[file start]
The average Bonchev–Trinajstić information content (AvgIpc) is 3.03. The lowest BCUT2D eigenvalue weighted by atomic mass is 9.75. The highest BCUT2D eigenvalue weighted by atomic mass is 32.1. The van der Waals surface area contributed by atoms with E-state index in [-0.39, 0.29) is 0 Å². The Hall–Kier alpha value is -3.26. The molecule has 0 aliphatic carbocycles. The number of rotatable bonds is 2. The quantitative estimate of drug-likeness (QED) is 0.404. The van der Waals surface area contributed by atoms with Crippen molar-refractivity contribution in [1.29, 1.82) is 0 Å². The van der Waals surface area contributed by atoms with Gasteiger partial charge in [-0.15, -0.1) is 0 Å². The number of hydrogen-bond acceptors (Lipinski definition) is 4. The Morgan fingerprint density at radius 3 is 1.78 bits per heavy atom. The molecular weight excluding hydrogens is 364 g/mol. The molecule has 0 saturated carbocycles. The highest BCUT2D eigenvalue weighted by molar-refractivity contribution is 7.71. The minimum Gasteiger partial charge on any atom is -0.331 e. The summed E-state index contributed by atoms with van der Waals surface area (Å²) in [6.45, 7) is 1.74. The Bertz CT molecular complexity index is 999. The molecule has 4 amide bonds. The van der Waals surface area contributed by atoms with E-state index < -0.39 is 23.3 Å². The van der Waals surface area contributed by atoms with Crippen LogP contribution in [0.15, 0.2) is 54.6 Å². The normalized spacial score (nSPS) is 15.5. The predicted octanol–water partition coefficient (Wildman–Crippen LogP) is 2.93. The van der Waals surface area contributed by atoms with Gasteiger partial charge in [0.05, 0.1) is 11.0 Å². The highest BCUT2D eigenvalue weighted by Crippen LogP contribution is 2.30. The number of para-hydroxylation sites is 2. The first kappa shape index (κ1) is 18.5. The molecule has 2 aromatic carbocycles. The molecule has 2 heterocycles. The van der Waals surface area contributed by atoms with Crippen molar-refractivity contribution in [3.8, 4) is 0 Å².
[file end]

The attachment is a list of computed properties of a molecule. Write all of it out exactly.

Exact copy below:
The average Bonchev–Trinajstić information content (AvgIpc) is 3.03. The lowest BCUT2D eigenvalue weighted by atomic mass is 9.75. The highest BCUT2D eigenvalue weighted by atomic mass is 32.1. The van der Waals surface area contributed by atoms with E-state index in [-0.39, 0.29) is 0 Å². The Hall–Kier alpha value is -3.26. The molecule has 0 aliphatic carbocycles. The number of rotatable bonds is 2. The quantitative estimate of drug-likeness (QED) is 0.404. The van der Waals surface area contributed by atoms with Crippen molar-refractivity contribution in [1.29, 1.82) is 0 Å². The van der Waals surface area contributed by atoms with Gasteiger partial charge in [-0.15, -0.1) is 0 Å². The number of hydrogen-bond acceptors (Lipinski definition) is 4. The Morgan fingerprint density at radius 3 is 1.78 bits per heavy atom. The molecular weight excluding hydrogens is 364 g/mol. The molecule has 0 saturated carbocycles. The highest BCUT2D eigenvalue weighted by molar-refractivity contribution is 7.71. The minimum Gasteiger partial charge on any atom is -0.331 e. The summed E-state index contributed by atoms with van der Waals surface area (Å²) in [6.45, 7) is 1.74. The Bertz CT molecular complexity index is 999. The molecule has 4 amide bonds. The van der Waals surface area contributed by atoms with E-state index < -0.39 is 23.3 Å². The van der Waals surface area contributed by atoms with Crippen LogP contribution in [0.15, 0.2) is 54.6 Å². The normalized spacial score (nSPS) is 15.5. The predicted octanol–water partition coefficient (Wildman–Crippen LogP) is 2.93. The van der Waals surface area contributed by atoms with Gasteiger partial charge in [0.05, 0.1) is 11.0 Å². The highest BCUT2D eigenvalue weighted by Crippen LogP contribution is 2.30. The number of para-hydroxylation sites is 2. The first kappa shape index (κ1) is 18.5. The molecule has 2 aromatic carbocycles. The molecule has 2 heterocycles. The van der Waals surface area contributed by atoms with Crippen molar-refractivity contribution in [3.8, 4) is 0 Å².